4. I had a look at mellisa's Flickr and she has some nice photo's on there, I don't think she has too much to worry about from a technical point of view, speaking as a non professional myself. If her boss / ex-boss has a problem with the standards of her photography then that is his problem not Mellisa's, no doubt Mellisa knows more about photography then he does.

    As for stereotyping I understand where Mellisa is coming from. Because I have an expensive DSLR people I work with do refer to me sometimes as a professional photographer but they never do it in a nasty or sarcastic way, I think they just accept that I am into photography as a hobby and I know more about it then they do. The company I work for had a room which was not being used so they done it out as a small studio and knowing I am into photography they get me to do product shots, just white background stuff, and they appreciate it. They just tell me what they want and I do it.

    I used to have a complex with my photography, I used to assume that because I had a DSLR then people expected me to be better then I am even though no one ever said anything to make me feel like that, I just used to assume it. Also when I was at an event of some kind with my camera I would assume everyone was looking at me taking pictures even though they probably wasn't. Now I don't give it a second thought I just get on with it, take my pictures, go home and upload them to my pc, process them in Lightroom then I am my own judge as to if they are good or crap. If I think they are crap I delete them.

    If anyone ever asks me if I am a professional photographer I just say unfortunately not, I'm just a keen hobbyist, sometimes the conversation continues around photography and they will tell me about cameras they have owned etc, or if they are not into photography the conversation quickly changes to a different topic.

    If I was Mellisa I would try and mix with a better class of person and if anyone asks her if she is a professional photographer and she feels they are being sarcastic just answer it with "Why want some pictures taking? £80.00 per hour".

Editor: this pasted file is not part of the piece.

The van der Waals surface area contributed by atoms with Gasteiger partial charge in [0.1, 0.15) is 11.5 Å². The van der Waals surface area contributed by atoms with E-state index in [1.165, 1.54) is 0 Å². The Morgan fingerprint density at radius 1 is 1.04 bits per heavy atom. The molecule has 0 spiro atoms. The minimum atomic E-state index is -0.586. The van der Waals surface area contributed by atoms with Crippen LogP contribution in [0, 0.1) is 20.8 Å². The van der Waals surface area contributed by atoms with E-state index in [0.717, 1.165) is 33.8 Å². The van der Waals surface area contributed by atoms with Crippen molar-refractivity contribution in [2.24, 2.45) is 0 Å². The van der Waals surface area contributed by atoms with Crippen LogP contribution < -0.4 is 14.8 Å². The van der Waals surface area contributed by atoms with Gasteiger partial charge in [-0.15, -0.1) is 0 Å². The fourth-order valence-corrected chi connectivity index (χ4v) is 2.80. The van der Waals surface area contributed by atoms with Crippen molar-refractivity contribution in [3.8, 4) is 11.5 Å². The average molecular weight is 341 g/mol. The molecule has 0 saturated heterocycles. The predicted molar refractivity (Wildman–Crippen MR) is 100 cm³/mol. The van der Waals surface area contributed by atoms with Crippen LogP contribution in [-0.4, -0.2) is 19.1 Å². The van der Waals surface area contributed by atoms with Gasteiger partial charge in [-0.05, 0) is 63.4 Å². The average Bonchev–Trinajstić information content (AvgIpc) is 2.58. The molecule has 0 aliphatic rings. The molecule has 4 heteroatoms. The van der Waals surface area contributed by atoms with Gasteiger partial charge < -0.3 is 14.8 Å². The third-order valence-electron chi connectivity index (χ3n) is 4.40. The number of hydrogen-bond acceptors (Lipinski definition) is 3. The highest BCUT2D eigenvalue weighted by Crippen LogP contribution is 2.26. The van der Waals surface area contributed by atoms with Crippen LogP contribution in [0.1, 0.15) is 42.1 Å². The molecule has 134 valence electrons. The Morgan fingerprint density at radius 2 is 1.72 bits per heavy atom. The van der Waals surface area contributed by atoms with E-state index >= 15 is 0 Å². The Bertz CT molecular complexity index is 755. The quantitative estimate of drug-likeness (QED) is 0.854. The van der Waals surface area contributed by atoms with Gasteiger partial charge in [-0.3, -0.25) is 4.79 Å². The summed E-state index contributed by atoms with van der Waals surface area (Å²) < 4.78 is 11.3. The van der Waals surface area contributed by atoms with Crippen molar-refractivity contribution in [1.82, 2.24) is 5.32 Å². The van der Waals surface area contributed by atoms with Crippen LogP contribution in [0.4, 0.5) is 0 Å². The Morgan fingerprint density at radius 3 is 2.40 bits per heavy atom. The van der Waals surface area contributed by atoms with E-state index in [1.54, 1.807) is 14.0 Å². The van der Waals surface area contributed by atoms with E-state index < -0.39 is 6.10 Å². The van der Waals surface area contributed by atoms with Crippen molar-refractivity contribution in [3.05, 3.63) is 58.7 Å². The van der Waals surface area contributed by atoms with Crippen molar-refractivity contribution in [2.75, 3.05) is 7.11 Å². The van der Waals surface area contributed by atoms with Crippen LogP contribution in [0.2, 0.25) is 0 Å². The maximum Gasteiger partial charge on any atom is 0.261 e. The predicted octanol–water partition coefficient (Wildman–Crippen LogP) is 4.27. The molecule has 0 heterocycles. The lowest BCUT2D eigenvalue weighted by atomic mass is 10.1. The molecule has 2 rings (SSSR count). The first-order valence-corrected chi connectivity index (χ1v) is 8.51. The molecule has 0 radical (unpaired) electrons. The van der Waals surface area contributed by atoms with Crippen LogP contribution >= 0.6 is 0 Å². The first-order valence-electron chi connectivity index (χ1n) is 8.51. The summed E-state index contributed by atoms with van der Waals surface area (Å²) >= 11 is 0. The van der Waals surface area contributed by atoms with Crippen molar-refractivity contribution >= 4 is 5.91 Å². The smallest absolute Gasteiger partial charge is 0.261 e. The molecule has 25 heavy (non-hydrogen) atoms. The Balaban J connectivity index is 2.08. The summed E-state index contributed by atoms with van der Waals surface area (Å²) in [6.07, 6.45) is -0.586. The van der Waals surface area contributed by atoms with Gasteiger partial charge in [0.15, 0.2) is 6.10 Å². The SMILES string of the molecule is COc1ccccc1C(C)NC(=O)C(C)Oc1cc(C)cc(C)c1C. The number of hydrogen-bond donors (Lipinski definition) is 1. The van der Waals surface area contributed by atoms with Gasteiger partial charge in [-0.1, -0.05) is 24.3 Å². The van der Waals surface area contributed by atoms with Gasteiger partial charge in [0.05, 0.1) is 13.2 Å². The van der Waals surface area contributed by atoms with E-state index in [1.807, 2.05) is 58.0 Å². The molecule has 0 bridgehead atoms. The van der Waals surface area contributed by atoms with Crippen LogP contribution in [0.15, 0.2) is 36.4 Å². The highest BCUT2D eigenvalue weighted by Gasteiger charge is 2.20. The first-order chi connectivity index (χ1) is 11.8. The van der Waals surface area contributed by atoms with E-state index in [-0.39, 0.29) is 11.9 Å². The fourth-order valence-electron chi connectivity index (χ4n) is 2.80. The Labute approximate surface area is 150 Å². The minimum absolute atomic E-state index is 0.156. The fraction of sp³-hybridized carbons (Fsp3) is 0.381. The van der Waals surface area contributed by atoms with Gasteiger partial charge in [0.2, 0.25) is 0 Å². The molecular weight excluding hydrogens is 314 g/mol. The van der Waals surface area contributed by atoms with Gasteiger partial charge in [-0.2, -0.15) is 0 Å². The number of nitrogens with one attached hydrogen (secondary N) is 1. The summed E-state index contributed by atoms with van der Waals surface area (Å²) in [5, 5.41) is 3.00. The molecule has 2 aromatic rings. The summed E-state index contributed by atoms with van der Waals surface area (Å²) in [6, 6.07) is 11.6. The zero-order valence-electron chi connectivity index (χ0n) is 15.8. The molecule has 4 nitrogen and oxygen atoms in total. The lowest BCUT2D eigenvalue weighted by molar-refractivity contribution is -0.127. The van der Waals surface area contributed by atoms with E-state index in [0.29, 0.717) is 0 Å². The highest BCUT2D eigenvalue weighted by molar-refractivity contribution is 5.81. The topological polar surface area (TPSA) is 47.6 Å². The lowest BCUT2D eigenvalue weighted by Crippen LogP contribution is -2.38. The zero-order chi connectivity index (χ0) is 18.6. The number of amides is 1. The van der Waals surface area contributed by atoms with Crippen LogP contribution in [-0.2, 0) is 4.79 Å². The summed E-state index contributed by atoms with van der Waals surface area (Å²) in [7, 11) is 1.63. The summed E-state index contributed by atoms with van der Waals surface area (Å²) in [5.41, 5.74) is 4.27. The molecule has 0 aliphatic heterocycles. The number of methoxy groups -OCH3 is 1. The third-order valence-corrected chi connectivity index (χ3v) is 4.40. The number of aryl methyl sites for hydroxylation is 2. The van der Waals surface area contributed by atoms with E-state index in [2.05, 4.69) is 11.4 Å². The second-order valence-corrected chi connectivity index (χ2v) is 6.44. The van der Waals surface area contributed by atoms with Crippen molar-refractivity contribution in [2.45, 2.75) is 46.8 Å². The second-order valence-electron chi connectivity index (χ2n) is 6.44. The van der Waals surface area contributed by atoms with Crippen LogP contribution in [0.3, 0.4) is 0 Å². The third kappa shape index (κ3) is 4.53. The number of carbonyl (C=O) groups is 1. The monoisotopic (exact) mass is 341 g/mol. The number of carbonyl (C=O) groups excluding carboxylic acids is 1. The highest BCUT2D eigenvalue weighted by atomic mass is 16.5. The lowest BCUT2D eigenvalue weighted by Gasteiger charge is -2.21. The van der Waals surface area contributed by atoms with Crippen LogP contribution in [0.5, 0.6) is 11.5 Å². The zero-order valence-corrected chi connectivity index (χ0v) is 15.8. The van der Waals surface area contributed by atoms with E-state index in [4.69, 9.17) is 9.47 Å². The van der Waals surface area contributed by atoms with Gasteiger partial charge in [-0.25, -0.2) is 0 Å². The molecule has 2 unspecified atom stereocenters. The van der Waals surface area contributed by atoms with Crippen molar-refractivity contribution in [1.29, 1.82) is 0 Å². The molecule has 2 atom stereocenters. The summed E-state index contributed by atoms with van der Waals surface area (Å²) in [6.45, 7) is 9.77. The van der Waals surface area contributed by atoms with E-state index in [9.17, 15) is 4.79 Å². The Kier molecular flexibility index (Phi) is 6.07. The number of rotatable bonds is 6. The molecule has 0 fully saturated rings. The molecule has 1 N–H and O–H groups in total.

5. So I never say I am a photographer..coz I m not..I'm a molecular biologist..besides that I'm just the guy that pushes a button on a machine I understand well..and I love looking at my world through a lens, select a scene and push that button to make it my's great my friends/environment like some of my shots..that means they like my view on 'our world' and sometimes expands their view on how to look at things. I shoot their weddings and other social events which is easy for me as we have already bonded..they like me..then its easy..

    Any negative comment u got MellisaR93 sounds either like envy or (I should say both and) complete ballox.. don't let these kind of guys get to u..ignore it..keep pushing that button (i saw ur flickr..some nice shots).. if you get nonconstructive criticism it is safe to raise a certain finger and go on with what u are doing..

    Having said that I know carrying a big camera raises expectations, and putting a SB900 with a luminex softbox on it doesn't help, but hey..if anything take advantage of it because people will get out of your way or will be much more willing to pose for you..the big camera is also an's easier to get into contact with interesting people..

    So forget the sorry jealous peoples comments and keep doing what u do..I m sure if u meet a a couple of kids with their skateboard on the way back from your shift they ll be happy to pose..and keep carrying that camera because the one day u'll leave it home coz u might feel embarrassed you are gonna miss the shot of your life!!

    To Mr Dom: you are a true inspiration..i love your shit

    more greetings from San Diego

    Cheers, Arjen